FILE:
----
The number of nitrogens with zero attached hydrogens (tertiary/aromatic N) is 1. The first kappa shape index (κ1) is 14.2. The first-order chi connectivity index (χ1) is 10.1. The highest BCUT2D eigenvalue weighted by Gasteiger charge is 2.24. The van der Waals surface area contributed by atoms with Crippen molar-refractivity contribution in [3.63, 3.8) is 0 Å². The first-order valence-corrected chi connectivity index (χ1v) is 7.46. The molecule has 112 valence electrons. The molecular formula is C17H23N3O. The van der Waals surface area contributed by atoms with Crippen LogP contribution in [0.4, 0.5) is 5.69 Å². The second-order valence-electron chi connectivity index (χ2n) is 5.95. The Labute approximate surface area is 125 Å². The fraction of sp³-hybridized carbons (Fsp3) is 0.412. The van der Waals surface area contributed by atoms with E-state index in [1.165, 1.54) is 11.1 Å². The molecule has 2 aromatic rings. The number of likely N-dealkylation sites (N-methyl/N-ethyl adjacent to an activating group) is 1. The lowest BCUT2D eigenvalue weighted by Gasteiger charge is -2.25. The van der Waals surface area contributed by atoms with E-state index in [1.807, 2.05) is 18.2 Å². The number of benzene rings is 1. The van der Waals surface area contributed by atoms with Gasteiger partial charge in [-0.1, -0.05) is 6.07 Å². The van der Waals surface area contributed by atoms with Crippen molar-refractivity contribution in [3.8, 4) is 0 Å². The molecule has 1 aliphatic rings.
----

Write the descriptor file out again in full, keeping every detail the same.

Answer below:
The number of nitrogens with zero attached hydrogens (tertiary/aromatic N) is 1. The first kappa shape index (κ1) is 14.2. The first-order chi connectivity index (χ1) is 10.1. The highest BCUT2D eigenvalue weighted by Gasteiger charge is 2.24. The van der Waals surface area contributed by atoms with Crippen molar-refractivity contribution in [3.63, 3.8) is 0 Å². The first-order valence-corrected chi connectivity index (χ1v) is 7.46. The molecule has 112 valence electrons. The molecular formula is C17H23N3O. The van der Waals surface area contributed by atoms with Crippen LogP contribution in [0.4, 0.5) is 5.69 Å². The second-order valence-electron chi connectivity index (χ2n) is 5.95. The Labute approximate surface area is 125 Å². The fraction of sp³-hybridized carbons (Fsp3) is 0.412. The van der Waals surface area contributed by atoms with E-state index in [1.165, 1.54) is 11.1 Å². The molecule has 2 aromatic rings. The number of likely N-dealkylation sites (N-methyl/N-ethyl adjacent to an activating group) is 1. The lowest BCUT2D eigenvalue weighted by Gasteiger charge is -2.25. The van der Waals surface area contributed by atoms with E-state index in [1.807, 2.05) is 18.2 Å². The number of benzene rings is 1. The van der Waals surface area contributed by atoms with Gasteiger partial charge in [-0.1, -0.05) is 6.07 Å². The van der Waals surface area contributed by atoms with Crippen molar-refractivity contribution in [3.8, 4) is 0 Å². The molecule has 1 aliphatic rings.